The Piermaster's House - a 1940s wartime house

The Piermaster's House - a red brick house on Liverpool's waterfront

The Piermaster’s House, 9 Albert Parade, was originally built in 1852 for the piermaster and his family. The piermaster was responsible for ensuring the safe passage of ships entering and leaving the dock at high tide. 

The house was one of four built on this site, and was the only one left standing following the heavy bombings in the Second World War.

In 2003 it was transformed back into a wartime house, dressed with original period furniture and everyday objects like gas-masks and ration books reflecting the days of shortages and rationing.

Come and find out more about the house and life in wartime Liverpool.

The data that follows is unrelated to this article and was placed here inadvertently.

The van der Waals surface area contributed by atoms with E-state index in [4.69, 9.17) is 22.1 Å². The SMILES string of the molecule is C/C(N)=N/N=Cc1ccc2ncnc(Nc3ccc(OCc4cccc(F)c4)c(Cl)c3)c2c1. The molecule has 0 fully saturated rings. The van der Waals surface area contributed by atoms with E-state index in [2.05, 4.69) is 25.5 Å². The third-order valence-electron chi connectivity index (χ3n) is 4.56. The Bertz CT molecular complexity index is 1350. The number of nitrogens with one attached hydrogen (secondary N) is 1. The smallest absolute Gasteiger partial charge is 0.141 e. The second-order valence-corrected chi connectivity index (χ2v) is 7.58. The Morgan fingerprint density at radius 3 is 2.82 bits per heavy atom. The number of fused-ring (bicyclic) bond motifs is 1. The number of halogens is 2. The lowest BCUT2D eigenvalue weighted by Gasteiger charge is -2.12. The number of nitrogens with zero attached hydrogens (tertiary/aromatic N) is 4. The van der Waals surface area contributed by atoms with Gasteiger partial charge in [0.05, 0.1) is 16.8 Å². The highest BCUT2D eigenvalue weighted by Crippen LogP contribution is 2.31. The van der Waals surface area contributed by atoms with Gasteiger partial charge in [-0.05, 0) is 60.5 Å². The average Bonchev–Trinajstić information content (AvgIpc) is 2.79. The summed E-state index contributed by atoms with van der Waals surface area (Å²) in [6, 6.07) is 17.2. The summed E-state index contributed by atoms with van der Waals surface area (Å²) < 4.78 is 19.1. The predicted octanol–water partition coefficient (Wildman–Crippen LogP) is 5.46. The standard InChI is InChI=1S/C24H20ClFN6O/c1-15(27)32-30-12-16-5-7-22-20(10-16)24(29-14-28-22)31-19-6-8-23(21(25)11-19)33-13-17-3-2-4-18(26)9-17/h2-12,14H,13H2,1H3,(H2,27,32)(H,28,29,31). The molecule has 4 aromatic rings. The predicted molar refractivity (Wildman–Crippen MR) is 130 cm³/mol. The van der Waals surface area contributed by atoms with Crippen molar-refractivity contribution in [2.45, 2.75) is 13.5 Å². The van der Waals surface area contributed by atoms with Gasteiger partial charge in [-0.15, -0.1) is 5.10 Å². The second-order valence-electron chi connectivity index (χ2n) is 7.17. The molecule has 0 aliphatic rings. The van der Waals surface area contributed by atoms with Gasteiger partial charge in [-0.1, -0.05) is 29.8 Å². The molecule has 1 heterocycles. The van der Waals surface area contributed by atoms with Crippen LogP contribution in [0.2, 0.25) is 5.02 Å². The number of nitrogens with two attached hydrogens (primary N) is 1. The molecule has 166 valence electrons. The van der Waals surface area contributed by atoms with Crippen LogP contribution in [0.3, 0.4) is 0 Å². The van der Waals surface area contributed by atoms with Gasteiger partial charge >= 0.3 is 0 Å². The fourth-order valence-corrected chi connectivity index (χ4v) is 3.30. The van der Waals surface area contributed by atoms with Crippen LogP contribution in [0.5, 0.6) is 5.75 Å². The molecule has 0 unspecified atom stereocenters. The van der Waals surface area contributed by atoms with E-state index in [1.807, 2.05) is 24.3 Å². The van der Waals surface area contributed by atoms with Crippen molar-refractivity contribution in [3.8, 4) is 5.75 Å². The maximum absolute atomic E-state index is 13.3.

The Piermaster's House is on the waterfront between the Museum of Liverpool and the Albert Dock. It is free to visit and is open every day, 10am-4.30pm on weekends and during school holidays.

During school term time the Piermaster's House will only be open 1-4.30pm on Mondays, Tuesdays and Wednesdays if school workshops are taking place in the morning. From Thursday to Sunday during term time it is open 10am-4.30pm as usual.

There are free events on selected dates throughout the year. These are arranged by Merseyside Maritime Museum, so check their What's on page to find out what's coming up.

Schools can book special learning sessions at the Piermaster's House, including house, home and washday sessions for younger schoolchildren and a Second World War session for older children. 

wartime-era kitchen